What are you on about, Amy?!
Scientists typically avoid public debate. We steer clear of these, often-negative, interactions, and prefer to isolate ourselves to our lab or field site with the intent of creating change only in our local environment.
Imagine a world where scientists had the confidence, clarity and strategic capability to take up leadership roles and publicly create change, and influence policy and decision-making. Homeward Bound aims to do just that! Over 10 years, 1000 women in science will complete an extensive leadership training and science education course to equip them to take a seat at their global-change and policy-making table in the future.
Australia has one of the highest rates of species extinction, which is remarkable considering how little time has passed since European settlement. Australia is also one of the most vulnerable places in the wake of climate change, hosting many endemic species, exhibiting minimal highland areas for climate refuge, and extensive coastline and reef at risk from rising oceans. Australia needs leaders who are equipped with the knowledge required to make sensible decisions regarding our future. Australia needs the women of Homeward Bound 2019.
Quokka, Rottnest Island. Currently listed as Vulnerable by the IUCN. Currently listed as Freaking Adorable by me.
But why Antarctica?
Antarctica is showing the fastest response to climate change. Studying climate systems in Antarctica and the Southern Ocean will provide critical insights into global-scale change, and the influence of human activities on environmental change. Travel to Antarctica will result in inspiration that will lead to action!
Not Antarctica... But this glacier won't be around for long if we ignore climate change!
And why women?
No one can argue the benefits of diversity. Bringing in new ideas and new inspiration can only be a good thing. According to the Office of the Chief Scientist , in 2016, men were 4 times more likely to hold higher end, or management roles in the science sector in Australia, while overall women hold only 16% of qualified science jobs, and earn on average 24.3% less than men in the same field, with the same level of responsibility and experience. We aim to change that.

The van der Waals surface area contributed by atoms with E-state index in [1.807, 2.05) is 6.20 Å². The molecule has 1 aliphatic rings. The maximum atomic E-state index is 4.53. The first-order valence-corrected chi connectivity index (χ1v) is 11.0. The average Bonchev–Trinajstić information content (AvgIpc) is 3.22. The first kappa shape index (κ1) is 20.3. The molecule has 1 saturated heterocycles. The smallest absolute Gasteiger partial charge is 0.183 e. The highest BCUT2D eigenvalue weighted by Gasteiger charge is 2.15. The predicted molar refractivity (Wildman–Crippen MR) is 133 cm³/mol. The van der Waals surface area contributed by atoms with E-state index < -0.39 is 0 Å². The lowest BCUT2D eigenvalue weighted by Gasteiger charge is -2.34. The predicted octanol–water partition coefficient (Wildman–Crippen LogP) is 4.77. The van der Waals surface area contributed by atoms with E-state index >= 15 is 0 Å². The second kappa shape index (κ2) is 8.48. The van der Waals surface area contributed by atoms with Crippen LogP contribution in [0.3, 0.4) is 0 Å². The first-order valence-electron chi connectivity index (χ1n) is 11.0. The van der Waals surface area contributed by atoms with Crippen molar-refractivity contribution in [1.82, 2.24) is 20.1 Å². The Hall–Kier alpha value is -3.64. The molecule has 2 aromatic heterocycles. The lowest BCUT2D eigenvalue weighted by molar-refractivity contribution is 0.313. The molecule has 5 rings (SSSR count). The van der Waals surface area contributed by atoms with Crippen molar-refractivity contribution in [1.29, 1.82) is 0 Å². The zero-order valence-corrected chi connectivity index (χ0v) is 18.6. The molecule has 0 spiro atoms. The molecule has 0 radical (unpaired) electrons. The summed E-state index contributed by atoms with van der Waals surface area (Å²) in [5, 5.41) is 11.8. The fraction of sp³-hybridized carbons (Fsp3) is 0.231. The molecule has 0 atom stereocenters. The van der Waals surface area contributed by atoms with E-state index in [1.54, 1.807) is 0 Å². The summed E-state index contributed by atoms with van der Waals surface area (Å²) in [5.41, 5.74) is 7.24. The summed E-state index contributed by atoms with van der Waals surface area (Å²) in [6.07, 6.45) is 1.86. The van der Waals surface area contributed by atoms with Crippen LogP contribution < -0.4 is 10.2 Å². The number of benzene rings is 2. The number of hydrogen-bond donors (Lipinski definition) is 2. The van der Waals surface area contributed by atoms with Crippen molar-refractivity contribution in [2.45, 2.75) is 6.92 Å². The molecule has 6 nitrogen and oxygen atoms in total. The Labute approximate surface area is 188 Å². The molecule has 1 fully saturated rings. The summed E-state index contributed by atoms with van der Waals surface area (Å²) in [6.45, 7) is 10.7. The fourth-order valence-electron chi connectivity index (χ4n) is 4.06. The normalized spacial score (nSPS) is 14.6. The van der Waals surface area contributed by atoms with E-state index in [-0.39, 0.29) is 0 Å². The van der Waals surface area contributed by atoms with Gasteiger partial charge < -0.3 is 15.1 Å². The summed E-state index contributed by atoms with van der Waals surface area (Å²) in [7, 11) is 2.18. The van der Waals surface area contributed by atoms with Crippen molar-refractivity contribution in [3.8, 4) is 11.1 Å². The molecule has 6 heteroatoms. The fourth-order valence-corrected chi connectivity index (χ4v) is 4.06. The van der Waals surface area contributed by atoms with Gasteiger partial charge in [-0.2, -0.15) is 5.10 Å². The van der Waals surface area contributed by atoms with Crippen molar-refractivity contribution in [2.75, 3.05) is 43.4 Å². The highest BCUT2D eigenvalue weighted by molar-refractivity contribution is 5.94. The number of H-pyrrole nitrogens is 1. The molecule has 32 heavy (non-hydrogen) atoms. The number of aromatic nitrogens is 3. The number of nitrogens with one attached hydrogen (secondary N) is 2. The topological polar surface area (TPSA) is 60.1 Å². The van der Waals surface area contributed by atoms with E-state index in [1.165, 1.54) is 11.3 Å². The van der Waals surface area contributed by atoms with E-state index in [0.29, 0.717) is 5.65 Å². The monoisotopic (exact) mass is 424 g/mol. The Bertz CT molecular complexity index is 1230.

The rarely seen females bias! 15 female and 1 male scientist taking in the view of Uluru, during the Australian Mammal Society Conference in 2016.
This is a once in a lifetime opportunity that will allow me to improve my leadership skills and gain the confidence that I need going forth in my science journey. It is has always been my aim to improve the lives of those who need it most, particularly animals. Through this program, I will be able to take my research discoveries further and improve policy and decision-making to assist our furry, feathered and scaly friends! Not to mention blazing the path for those young, bright-eyed girls who are following in my footsteps towards a career in science.
The program is very expensive, and requires me to fundraise $16,000US (approx. $21,000AU), plus the cost of flights, insurance, clothing etc. Your contribution, no matter how small, is greatly appreciated.
I don’t like asking for money. I particularly don’t like asking for money and giving nothing in return. Here are a few little incentives for you:
$5 - I will take a photo in Antarctica, holding a thank you notice to all those who contributed
$50 - A postcard sent from Ushuaia, El Fin Del Mundo (The End of the World)
$100 - A photo with your personal message taken in Antarctica
$250 - An inspirational cross-stitch or watercolour painting made by yours truly!
Choose: Innocent or Vulgar.
$500 - A two-of-a-kind framed sock. Worn by me… in Antarctica! You know you want this!
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